The U.S. reciprocated the gifts, sending Japan flowering dogwood trees in 1915. In 1981, DC arborists sent cuttings from the newly American cherry trees following the destruction of Japanese trees by a flood in Japan.
The cherry blossoms are of course especially impressive around the Tidal Basin, but you can find many in the entire region. According to some figures, more than 1,000 cherry trees were planted in recent years in the region.
Horticulturists from the National Park Service monitor different stages of bud development to be able to give an estimate of when the cherry blossoms will reach peak bloom. But of course, this is not an easy job. This year, the initial forecast was for early April, but was adjusted a few weeks ago and moved forward after warmer than usual weather.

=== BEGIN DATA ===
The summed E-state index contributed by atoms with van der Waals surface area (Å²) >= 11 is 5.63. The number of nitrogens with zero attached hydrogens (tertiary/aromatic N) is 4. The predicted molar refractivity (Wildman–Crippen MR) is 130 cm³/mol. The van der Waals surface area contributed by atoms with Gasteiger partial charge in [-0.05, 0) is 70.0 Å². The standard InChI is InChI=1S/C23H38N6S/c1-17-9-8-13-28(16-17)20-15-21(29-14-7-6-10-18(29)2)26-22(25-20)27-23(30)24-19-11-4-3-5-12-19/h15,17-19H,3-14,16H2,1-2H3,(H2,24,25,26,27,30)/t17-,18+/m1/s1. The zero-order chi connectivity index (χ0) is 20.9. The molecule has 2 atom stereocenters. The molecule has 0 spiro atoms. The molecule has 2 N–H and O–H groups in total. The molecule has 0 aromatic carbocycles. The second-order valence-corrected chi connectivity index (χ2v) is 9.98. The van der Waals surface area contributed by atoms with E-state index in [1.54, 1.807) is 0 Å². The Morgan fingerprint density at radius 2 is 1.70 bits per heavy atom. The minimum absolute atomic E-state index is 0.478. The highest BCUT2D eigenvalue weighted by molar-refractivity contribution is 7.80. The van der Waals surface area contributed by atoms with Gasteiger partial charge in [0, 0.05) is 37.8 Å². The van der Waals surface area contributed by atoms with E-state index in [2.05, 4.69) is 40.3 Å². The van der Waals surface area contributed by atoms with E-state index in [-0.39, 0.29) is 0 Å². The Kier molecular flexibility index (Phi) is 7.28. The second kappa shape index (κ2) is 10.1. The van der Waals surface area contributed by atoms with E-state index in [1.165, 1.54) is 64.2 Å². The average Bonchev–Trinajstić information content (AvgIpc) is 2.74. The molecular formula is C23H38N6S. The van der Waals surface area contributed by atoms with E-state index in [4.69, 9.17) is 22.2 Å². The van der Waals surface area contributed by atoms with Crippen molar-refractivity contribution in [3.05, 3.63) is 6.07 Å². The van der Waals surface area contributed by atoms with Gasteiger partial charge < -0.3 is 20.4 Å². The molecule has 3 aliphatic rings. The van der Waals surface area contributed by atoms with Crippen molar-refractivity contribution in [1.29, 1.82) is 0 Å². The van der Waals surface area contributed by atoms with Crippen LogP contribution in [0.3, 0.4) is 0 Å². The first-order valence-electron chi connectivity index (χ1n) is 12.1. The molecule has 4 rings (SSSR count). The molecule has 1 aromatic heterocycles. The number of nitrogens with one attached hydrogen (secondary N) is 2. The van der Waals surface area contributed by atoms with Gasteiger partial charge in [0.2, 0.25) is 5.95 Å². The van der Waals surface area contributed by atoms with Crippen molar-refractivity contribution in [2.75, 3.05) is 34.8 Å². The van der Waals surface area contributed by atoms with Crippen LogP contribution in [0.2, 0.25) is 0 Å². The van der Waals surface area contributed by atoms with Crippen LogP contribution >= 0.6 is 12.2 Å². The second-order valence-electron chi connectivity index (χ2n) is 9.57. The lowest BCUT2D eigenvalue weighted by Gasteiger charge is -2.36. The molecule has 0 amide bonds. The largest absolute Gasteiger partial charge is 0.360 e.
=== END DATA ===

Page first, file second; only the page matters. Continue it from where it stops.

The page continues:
In conclusion, the region is incredibly beautiful when spring comes, and well worth a visit.
As you can see from the pictures, there were a lot of people (I read that 1.5 million people come to see the cherry blossoms each year), and the weather was not sunny, which was challenging to come up with good photographs. Hopefully though, they will still give you an idea of the beauty of the event.
Source of information & additional links:
– National Cherry Blossom Festival
– This Day in History: March 27, 1912 – Japanese cherry trees planted along the Potomac
– Cherry Blossom Watch
– Cherry Blossoms in 360°
I had planned to write a more elaborate post to end the year, but time is simply missing, so instead of rushing something, I will write what I wanted to write next year now… which actually is just in a couple of days (literally).
I’m flying back to Texas to start the New Year there :-)
I wish you all a very festive New Year’s Eve and an excellent New Year 2016, filled with happiness, health, and what your heart desires!
See you next year!